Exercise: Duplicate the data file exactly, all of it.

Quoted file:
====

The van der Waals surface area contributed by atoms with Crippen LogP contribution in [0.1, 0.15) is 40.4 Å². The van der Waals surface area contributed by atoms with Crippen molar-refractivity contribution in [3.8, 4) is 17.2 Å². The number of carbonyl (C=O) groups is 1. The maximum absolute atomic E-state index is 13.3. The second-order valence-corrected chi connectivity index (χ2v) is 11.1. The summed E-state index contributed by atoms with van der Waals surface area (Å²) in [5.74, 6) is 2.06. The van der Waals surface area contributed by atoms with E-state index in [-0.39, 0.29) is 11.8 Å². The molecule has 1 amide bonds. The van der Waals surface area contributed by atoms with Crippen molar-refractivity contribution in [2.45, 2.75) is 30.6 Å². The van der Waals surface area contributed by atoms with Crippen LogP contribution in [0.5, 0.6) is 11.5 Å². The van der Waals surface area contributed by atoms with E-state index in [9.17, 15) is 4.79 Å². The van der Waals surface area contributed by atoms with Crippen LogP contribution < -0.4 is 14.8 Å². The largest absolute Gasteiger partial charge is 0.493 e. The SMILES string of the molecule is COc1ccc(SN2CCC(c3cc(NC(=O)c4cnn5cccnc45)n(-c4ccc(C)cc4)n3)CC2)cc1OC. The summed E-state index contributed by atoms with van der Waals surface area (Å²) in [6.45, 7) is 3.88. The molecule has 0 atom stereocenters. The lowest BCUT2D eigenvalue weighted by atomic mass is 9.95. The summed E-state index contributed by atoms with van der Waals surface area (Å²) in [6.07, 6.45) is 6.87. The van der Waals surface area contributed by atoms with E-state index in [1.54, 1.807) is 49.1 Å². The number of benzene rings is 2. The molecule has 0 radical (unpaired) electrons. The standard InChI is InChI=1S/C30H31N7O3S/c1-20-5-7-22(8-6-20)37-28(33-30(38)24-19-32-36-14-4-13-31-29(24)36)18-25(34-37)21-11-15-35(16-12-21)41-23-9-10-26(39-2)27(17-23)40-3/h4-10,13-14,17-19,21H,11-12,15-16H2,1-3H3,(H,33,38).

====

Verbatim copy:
The van der Waals surface area contributed by atoms with Crippen LogP contribution in [0.1, 0.15) is 40.4 Å². The van der Waals surface area contributed by atoms with Crippen molar-refractivity contribution in [3.8, 4) is 17.2 Å². The number of carbonyl (C=O) groups is 1. The maximum absolute atomic E-state index is 13.3. The second-order valence-corrected chi connectivity index (χ2v) is 11.1. The summed E-state index contributed by atoms with van der Waals surface area (Å²) in [5.74, 6) is 2.06. The van der Waals surface area contributed by atoms with E-state index in [-0.39, 0.29) is 11.8 Å². The molecule has 1 amide bonds. The van der Waals surface area contributed by atoms with Crippen molar-refractivity contribution in [2.45, 2.75) is 30.6 Å². The van der Waals surface area contributed by atoms with Crippen LogP contribution in [0.5, 0.6) is 11.5 Å². The van der Waals surface area contributed by atoms with E-state index in [9.17, 15) is 4.79 Å². The van der Waals surface area contributed by atoms with Crippen LogP contribution < -0.4 is 14.8 Å². The largest absolute Gasteiger partial charge is 0.493 e. The SMILES string of the molecule is COc1ccc(SN2CCC(c3cc(NC(=O)c4cnn5cccnc45)n(-c4ccc(C)cc4)n3)CC2)cc1OC. The summed E-state index contributed by atoms with van der Waals surface area (Å²) in [6.45, 7) is 3.88. The molecule has 0 atom stereocenters. The lowest BCUT2D eigenvalue weighted by atomic mass is 9.95. The summed E-state index contributed by atoms with van der Waals surface area (Å²) in [6.07, 6.45) is 6.87. The van der Waals surface area contributed by atoms with E-state index in [1.54, 1.807) is 49.1 Å². The number of benzene rings is 2. The molecule has 0 radical (unpaired) electrons. The standard InChI is InChI=1S/C30H31N7O3S/c1-20-5-7-22(8-6-20)37-28(33-30(38)24-19-32-36-14-4-13-31-29(24)36)18-25(34-37)21-11-15-35(16-12-21)41-23-9-10-26(39-2)27(17-23)40-3/h4-10,13-14,17-19,21H,11-12,15-16H2,1-3H3,(H,33,38).